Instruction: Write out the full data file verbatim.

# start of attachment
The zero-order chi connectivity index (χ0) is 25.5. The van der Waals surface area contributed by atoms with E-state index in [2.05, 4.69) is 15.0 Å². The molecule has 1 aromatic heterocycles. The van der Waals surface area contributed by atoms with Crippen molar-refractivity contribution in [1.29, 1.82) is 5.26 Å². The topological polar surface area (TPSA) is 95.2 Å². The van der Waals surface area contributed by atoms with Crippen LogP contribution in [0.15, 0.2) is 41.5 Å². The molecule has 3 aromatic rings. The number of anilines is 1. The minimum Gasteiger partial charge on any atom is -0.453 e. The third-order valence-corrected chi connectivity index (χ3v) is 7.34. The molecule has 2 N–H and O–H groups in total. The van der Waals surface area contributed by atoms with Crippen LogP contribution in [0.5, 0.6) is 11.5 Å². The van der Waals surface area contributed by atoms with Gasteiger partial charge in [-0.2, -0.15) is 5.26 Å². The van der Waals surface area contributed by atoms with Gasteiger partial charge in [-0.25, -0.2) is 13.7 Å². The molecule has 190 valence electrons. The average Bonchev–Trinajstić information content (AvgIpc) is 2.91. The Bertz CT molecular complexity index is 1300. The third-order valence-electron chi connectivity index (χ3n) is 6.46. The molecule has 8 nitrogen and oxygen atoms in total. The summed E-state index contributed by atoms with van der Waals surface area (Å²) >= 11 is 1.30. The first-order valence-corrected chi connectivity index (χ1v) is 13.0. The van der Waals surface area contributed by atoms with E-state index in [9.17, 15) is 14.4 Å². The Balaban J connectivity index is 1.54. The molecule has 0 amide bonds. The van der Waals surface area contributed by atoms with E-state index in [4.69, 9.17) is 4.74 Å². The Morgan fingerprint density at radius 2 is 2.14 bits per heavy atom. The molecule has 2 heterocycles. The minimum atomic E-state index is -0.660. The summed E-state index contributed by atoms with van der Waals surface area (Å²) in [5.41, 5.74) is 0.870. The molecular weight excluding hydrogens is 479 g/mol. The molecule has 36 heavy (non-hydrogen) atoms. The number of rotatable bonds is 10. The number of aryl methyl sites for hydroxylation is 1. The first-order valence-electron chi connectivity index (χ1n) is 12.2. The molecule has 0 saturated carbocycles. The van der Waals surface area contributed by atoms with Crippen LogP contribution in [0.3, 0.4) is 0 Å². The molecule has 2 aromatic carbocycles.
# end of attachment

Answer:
The zero-order chi connectivity index (χ0) is 25.5. The van der Waals surface area contributed by atoms with E-state index in [2.05, 4.69) is 15.0 Å². The molecule has 1 aromatic heterocycles. The van der Waals surface area contributed by atoms with Crippen molar-refractivity contribution in [1.29, 1.82) is 5.26 Å². The topological polar surface area (TPSA) is 95.2 Å². The van der Waals surface area contributed by atoms with Crippen LogP contribution in [0.15, 0.2) is 41.5 Å². The molecule has 3 aromatic rings. The number of anilines is 1. The minimum Gasteiger partial charge on any atom is -0.453 e. The third-order valence-corrected chi connectivity index (χ3v) is 7.34. The molecule has 2 N–H and O–H groups in total. The van der Waals surface area contributed by atoms with Crippen LogP contribution in [0.5, 0.6) is 11.5 Å². The van der Waals surface area contributed by atoms with Gasteiger partial charge in [-0.2, -0.15) is 5.26 Å². The van der Waals surface area contributed by atoms with Gasteiger partial charge in [-0.25, -0.2) is 13.7 Å². The molecule has 190 valence electrons. The average Bonchev–Trinajstić information content (AvgIpc) is 2.91. The Bertz CT molecular complexity index is 1300. The third-order valence-electron chi connectivity index (χ3n) is 6.46. The molecule has 8 nitrogen and oxygen atoms in total. The summed E-state index contributed by atoms with van der Waals surface area (Å²) >= 11 is 1.30. The first-order valence-corrected chi connectivity index (χ1v) is 13.0. The van der Waals surface area contributed by atoms with E-state index in [9.17, 15) is 14.4 Å². The Balaban J connectivity index is 1.54. The molecule has 0 amide bonds. The van der Waals surface area contributed by atoms with E-state index in [4.69, 9.17) is 4.74 Å². The Morgan fingerprint density at radius 2 is 2.14 bits per heavy atom. The molecule has 2 heterocycles. The minimum atomic E-state index is -0.660. The summed E-state index contributed by atoms with van der Waals surface area (Å²) in [5.41, 5.74) is 0.870. The molecular weight excluding hydrogens is 479 g/mol. The molecule has 36 heavy (non-hydrogen) atoms. The number of rotatable bonds is 10. The number of aryl methyl sites for hydroxylation is 1. The first-order valence-electron chi connectivity index (χ1n) is 12.2. The molecule has 0 saturated carbocycles. The van der Waals surface area contributed by atoms with Crippen LogP contribution in [0.3, 0.4) is 0 Å². The molecule has 2 aromatic carbocycles.